The Revolution Will Not Be Tweeted

image credit: Kevin Connors

Original article by Curtis Ogden from IISC (Interaction Institute for Social Change).

Making change real comes down to the relationships we make with other people. Relationships build on our experiences with one another, on hope, fortitude, and on the ability to see things through together. Last year Malcolm Gladwell expressed his own ideas about how our social networks fit with the idea of making deep, wide, lasting change. In his article he asks: “Are people who log on to their Facebook page really the best hope for us all?” We can’t be reminded enough about the invaluable presence of others.

IISC does workshops, trainings, consultations and network building that establishes sustainable social change. This piece from their October 2010 blog highlights Malcolm Gladwell’s article, “Small Change: Why the Revolution Will Not Be Tweeted,” which points to what causes movements to have lasting impact.

Malcolm Gladwell has certainly whipped up something of a firestorm, at least among social media and network enthusiasts. In a sense, his timing couldn’t be better as this very morning IISC staff gathers with some very bright and committed network building thinkers and consultants to take our ongoing conversation about networks for social change the next step, with some practical application in our collective sights. I expect, and hope, that some of the energetic on-line conversation Gladwell has inspired in our community will continue during this in-person gathering.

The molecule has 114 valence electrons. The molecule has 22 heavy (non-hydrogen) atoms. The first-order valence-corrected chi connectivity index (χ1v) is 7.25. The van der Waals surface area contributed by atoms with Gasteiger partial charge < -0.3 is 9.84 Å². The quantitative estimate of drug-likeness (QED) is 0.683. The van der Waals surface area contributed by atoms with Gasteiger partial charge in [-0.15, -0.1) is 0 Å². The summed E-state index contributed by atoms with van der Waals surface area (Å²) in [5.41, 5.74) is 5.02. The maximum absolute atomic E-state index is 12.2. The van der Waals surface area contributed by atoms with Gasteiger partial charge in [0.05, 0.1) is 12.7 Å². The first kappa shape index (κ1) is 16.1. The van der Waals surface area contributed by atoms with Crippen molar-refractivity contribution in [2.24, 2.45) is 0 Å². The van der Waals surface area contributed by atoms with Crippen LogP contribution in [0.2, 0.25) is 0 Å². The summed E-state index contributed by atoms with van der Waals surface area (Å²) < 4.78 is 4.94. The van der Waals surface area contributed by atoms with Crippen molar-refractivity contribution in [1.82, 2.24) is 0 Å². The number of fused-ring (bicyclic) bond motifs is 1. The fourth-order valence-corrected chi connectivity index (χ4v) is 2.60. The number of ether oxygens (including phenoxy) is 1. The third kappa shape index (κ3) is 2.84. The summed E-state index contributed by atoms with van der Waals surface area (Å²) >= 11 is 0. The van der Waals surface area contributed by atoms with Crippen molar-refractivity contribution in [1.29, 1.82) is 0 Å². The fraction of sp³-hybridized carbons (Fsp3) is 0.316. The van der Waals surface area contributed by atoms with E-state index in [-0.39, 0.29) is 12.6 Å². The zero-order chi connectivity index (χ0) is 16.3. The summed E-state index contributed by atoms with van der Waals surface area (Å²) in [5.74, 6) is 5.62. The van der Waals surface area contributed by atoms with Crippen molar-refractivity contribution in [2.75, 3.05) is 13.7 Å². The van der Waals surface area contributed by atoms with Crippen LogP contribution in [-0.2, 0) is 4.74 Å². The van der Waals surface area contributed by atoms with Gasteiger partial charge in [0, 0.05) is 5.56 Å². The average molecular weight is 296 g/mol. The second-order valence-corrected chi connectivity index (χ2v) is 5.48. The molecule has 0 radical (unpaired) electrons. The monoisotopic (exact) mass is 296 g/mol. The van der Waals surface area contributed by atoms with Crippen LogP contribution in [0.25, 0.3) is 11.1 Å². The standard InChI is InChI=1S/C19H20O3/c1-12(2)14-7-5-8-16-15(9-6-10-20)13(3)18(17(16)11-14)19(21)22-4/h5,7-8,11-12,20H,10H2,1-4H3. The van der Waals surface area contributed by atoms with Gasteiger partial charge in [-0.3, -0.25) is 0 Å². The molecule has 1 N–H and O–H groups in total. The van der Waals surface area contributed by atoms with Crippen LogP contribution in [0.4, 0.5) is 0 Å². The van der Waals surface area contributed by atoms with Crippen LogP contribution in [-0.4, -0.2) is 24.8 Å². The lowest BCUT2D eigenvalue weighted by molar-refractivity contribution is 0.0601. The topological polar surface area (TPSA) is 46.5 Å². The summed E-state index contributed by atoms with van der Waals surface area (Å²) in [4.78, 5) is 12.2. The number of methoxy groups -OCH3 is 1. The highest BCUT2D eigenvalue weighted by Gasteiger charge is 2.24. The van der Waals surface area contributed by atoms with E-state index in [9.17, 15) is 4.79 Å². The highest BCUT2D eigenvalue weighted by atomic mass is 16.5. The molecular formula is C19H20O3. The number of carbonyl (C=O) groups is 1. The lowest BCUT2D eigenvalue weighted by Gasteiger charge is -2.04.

In case you missed it, the author of The Tipping Point published a piece in the recent New Yorker entitled, “Small Change: Why the Revolution Will Not Be Tweeted.” In the article, Gladwell questions what he perceives as outsized claims that social media has transformed the landscape of social activism. Among the points he makes is that social media builds “weak ties” that may tap people’s participation without getting at the kind of motivation required to take the risks necessary to make real lasting change. He also writes that what he sees as the “leaderless” and flat nature of networks makes them less than ideal for pushing through and producing real reform.

Many in the Twittersphere and our community have pointed out the misplaced assumptions and understanding Gladwell displays of both historical social movements and the nature of networks.  See, for example,  Beth Kanter’s post summarizing the critique of the New Yorker article. And so we bring it to you.   What do you make of Malcolm’s missive or the response to it?  And what can we take from this conversation to continue to build movement for social change?

Part Two of a Response to Gladwell’s Article


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